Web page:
Lawmakers seek delay in meat labeling
U.S. lawmakers urged the U.S. Department of Agriculture to hold off on a contested U.S. meat-labeling rule until the World Trade Organization rules on a trade dispute between the U.S., Canada and Mexico.
A delay would give Canadian livestock producers a temporary reprieve from the controversial changes.
A brief section tucked into a spending bill passed by the U.S. House of Representatives Wednesday said the U.S. economy could suffer a $2 billion hit if Canada and Mexico make good on their threats to retaliate in a dispute over the country-of-origin labeling, or COOL, rule. The bill recommended that the Agriculture Department delay the rule's implementation until the WTO rules on the matter.
An official of the Canadian Cattlemen's Association, which represents Canadian meat producers, said the recommendation on its own "doesn't mean anything" as it isn't binding on the USDA.
"We would hope they choose" to delay the rule, John Masswohl, director of government and international relations for the lobby group, said in an email.
But "unless USDA advises differently, it [the rule] is being enforced and U.S. cattle buyers have to comply," Mr. Masswohl added.
A spokeswomen for the Agriculture Department wasn't immediately available to comment.
The rule--an amended version of one that the World Trade Organization in 2012 found to be discriminatory against livestock from Canada and Mexico--came into effect last November.
Canadian cattle and pork producers estimate that COOL has cost them about $1 billion a year since mandatory labeling requirements appeared in the U.S. Farm Bill in 2008. They say the amended version is even more onerous, as it requires meat sold in the U.S. to be labeled with the country where the animal was born, raised and slaughtered.
Canada and Mexico took their fight against the amended rule to the WTO again, and last September, the trade body established a compliance panel that is expected to issue its finding later this year.
According to explanatory notes in the $1.012 trillion U.S. spending bill, if Canada and Mexico won the WTO fight, the U.S. "will suffer the economic impact of approximately $2 billion in retaliation actions affecting agriculture and non-agriculture jobs and industries across the U.S."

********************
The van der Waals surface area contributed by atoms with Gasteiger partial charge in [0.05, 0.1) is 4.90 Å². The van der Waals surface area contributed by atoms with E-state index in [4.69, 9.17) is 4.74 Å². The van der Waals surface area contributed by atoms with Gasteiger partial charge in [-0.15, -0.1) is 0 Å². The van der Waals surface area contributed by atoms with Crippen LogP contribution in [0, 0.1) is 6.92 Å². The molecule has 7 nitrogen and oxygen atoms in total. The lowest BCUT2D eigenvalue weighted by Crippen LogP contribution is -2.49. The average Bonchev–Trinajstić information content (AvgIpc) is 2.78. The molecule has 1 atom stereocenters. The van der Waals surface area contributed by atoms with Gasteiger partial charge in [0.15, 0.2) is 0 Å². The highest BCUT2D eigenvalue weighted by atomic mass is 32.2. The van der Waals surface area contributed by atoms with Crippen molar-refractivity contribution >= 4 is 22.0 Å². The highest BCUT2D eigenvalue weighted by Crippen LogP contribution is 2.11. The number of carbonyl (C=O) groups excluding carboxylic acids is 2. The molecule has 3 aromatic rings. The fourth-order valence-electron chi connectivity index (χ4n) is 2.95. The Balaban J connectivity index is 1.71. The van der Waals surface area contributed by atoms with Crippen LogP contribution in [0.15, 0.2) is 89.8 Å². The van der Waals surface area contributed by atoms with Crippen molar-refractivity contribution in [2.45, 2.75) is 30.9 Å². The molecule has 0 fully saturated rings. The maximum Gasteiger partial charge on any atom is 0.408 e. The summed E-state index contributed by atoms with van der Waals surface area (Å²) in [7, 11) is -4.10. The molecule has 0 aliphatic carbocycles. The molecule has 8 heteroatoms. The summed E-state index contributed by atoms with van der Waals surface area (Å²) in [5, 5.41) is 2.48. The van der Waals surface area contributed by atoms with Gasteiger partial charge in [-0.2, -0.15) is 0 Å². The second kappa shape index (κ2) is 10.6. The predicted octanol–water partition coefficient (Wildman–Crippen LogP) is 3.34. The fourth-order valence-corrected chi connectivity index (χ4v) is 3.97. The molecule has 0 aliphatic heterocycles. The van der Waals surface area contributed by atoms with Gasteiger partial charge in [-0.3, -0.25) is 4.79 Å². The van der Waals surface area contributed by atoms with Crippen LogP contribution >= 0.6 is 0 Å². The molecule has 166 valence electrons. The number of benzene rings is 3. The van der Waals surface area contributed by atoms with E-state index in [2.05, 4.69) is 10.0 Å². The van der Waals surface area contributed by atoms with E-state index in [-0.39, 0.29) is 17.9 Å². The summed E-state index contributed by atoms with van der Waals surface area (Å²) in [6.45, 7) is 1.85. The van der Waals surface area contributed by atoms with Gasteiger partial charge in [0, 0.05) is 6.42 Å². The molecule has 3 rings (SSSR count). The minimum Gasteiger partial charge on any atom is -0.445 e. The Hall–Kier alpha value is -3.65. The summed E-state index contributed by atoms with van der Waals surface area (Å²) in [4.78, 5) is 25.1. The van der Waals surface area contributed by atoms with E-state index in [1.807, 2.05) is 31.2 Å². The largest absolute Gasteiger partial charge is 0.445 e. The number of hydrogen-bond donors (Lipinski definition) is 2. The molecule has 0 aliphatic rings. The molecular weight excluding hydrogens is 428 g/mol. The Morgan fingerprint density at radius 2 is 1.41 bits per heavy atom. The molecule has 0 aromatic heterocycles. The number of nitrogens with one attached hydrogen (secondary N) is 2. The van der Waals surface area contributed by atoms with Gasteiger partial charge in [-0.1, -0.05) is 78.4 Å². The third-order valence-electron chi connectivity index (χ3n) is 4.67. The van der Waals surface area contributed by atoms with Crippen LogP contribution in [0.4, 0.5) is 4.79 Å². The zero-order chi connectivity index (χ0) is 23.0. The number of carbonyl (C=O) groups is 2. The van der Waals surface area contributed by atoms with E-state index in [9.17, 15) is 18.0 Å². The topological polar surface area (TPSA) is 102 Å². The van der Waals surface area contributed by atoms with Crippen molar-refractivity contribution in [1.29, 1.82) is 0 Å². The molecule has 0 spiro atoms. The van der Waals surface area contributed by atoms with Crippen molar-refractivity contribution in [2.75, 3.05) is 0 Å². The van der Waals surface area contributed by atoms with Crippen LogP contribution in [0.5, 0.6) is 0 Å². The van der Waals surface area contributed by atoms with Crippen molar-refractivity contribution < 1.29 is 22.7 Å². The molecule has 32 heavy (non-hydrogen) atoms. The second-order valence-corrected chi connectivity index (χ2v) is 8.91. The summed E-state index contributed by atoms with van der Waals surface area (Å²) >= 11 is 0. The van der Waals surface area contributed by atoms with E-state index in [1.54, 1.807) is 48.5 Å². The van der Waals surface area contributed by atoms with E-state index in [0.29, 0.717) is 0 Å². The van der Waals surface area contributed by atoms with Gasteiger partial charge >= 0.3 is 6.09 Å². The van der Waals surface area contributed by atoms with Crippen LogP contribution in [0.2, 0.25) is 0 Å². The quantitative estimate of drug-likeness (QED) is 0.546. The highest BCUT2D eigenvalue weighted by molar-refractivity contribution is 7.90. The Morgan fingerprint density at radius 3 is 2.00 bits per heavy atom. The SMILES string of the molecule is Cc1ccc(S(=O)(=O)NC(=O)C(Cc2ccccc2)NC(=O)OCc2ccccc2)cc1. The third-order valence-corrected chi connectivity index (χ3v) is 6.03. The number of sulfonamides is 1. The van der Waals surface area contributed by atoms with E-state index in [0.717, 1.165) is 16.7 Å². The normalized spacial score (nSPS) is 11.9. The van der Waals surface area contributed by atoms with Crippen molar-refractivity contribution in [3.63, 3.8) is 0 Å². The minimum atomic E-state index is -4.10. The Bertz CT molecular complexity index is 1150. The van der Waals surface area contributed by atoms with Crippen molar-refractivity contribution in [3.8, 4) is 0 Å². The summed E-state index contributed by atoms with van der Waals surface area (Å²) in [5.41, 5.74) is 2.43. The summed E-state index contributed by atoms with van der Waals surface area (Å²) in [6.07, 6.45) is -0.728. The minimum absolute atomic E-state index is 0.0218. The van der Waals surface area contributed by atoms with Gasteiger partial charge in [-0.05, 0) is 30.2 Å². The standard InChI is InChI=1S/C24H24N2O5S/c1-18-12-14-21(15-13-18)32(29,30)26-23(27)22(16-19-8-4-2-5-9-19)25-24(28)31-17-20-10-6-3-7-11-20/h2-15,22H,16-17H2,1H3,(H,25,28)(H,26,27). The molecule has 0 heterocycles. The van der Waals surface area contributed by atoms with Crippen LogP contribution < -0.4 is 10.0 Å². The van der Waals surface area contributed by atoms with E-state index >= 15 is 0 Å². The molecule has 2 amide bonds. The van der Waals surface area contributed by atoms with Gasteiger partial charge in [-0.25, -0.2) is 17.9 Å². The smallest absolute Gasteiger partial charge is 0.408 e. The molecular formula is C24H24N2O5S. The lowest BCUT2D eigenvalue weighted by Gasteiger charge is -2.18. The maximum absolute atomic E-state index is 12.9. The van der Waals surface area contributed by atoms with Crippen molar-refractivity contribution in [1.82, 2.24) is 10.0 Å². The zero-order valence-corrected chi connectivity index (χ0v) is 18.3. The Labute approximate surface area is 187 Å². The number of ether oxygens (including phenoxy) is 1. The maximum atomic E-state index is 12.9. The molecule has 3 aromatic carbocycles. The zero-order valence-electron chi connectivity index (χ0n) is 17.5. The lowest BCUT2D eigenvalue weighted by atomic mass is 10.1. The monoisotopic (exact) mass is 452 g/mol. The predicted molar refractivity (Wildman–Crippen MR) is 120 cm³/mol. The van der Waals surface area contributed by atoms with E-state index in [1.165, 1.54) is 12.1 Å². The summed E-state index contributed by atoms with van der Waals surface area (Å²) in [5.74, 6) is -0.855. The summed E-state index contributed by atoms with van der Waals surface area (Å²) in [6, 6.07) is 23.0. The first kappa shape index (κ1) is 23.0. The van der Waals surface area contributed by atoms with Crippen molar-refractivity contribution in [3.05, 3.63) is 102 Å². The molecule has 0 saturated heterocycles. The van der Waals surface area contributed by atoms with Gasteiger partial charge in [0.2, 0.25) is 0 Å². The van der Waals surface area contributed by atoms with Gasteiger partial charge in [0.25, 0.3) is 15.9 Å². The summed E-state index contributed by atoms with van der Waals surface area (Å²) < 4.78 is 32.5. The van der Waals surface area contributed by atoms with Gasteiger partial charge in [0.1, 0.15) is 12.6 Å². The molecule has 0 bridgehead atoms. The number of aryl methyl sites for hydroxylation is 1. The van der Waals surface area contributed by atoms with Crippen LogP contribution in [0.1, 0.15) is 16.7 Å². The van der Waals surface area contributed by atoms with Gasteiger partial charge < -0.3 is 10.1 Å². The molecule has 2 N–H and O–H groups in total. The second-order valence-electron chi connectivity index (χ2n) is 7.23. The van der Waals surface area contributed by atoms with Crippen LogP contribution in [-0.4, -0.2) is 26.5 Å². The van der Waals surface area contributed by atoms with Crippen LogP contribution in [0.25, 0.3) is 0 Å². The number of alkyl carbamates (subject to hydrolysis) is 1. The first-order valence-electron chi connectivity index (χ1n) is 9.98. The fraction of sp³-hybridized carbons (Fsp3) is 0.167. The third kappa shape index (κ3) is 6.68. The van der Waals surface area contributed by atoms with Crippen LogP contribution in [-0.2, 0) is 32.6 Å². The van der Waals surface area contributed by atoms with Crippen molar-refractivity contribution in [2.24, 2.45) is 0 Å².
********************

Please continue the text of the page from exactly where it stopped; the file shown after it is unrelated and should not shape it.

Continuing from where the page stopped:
"It is strongly recommended that USDA not force increased costs on industry and consumers and that the Department delay implementation and enforcement of the final rule until the WTO has completed all decisions, " the passage said.
The Agriculture Department isn't compelled to follow the recommendation, according to Brian Rell, a spokesman for Rep. Robert Aderholt, a Republican from Alabama who chairs the agriculture panel of the House Appropriations Committee. But he said the language on COOL in the bill was "very strongly worded."
"The people that will feel the brunt of a ham-handed approach to COOL will be the average wage-earner," Mr. Rell said.
He wouldn't comment on what would happen if the Agriculture Department refused to accept the recommendation.
Canadian Agriculture Minister Gerry Ritz said Ottawa "welcomes the increasing number of American legislators who recognize the damaging effects of COOL to the North American economy." But in an emailed statement, Mr. Ritz called on Washington to fix COOL "once and for all" through the coming Farm Bill, and renewed the threat of retaliation "to achieve a fair resolution."
Ottawa has published a list of U.S. products it may target for punitive taxes, including meat, potatoes, fruit, cheese and chocolate, but has said it would withhold action until it secures a WTO ruling in Canada's favor.
Canada was the fifth-largest beef and cattle exporter in the world in 2012, and some 85% of its beef trade was with the U.S., according to data from the Canadian Cattlemen's Association.
Write to Nirmala Menon at email@example.com
(END) Dow Jones Newswires
January 16, 2014 17:10 ET (22:10 GMT)